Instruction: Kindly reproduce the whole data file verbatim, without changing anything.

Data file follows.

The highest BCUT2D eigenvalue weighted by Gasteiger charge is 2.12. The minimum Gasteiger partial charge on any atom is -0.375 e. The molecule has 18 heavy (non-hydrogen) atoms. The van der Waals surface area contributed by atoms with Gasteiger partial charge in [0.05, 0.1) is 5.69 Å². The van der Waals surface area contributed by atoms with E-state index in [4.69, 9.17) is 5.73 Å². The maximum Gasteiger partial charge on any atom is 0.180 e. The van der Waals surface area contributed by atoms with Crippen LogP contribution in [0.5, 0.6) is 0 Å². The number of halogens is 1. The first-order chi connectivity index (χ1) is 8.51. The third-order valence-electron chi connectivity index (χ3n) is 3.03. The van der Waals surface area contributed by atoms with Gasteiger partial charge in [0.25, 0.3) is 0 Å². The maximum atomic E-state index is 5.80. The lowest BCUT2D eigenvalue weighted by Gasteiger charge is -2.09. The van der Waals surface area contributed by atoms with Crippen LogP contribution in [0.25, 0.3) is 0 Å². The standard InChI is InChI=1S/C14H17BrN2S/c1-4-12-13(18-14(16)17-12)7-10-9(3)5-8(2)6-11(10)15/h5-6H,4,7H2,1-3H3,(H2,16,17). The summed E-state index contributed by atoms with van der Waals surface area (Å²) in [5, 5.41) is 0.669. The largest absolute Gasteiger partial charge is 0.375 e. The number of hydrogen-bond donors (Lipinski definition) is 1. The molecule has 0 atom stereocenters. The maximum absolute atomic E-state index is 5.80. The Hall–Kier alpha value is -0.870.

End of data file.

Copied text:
The highest BCUT2D eigenvalue weighted by Gasteiger charge is 2.12. The minimum Gasteiger partial charge on any atom is -0.375 e. The molecule has 18 heavy (non-hydrogen) atoms. The van der Waals surface area contributed by atoms with Gasteiger partial charge in [0.05, 0.1) is 5.69 Å². The van der Waals surface area contributed by atoms with E-state index in [4.69, 9.17) is 5.73 Å². The maximum Gasteiger partial charge on any atom is 0.180 e. The van der Waals surface area contributed by atoms with Crippen LogP contribution in [0.5, 0.6) is 0 Å². The number of halogens is 1. The first-order chi connectivity index (χ1) is 8.51. The third-order valence-electron chi connectivity index (χ3n) is 3.03. The van der Waals surface area contributed by atoms with Gasteiger partial charge in [0.25, 0.3) is 0 Å². The maximum atomic E-state index is 5.80. The lowest BCUT2D eigenvalue weighted by Gasteiger charge is -2.09. The van der Waals surface area contributed by atoms with Crippen LogP contribution in [0.25, 0.3) is 0 Å². The standard InChI is InChI=1S/C14H17BrN2S/c1-4-12-13(18-14(16)17-12)7-10-9(3)5-8(2)6-11(10)15/h5-6H,4,7H2,1-3H3,(H2,16,17). The summed E-state index contributed by atoms with van der Waals surface area (Å²) in [5, 5.41) is 0.669. The largest absolute Gasteiger partial charge is 0.375 e. The number of hydrogen-bond donors (Lipinski definition) is 1. The molecule has 0 atom stereocenters. The maximum absolute atomic E-state index is 5.80. The Hall–Kier alpha value is -0.870.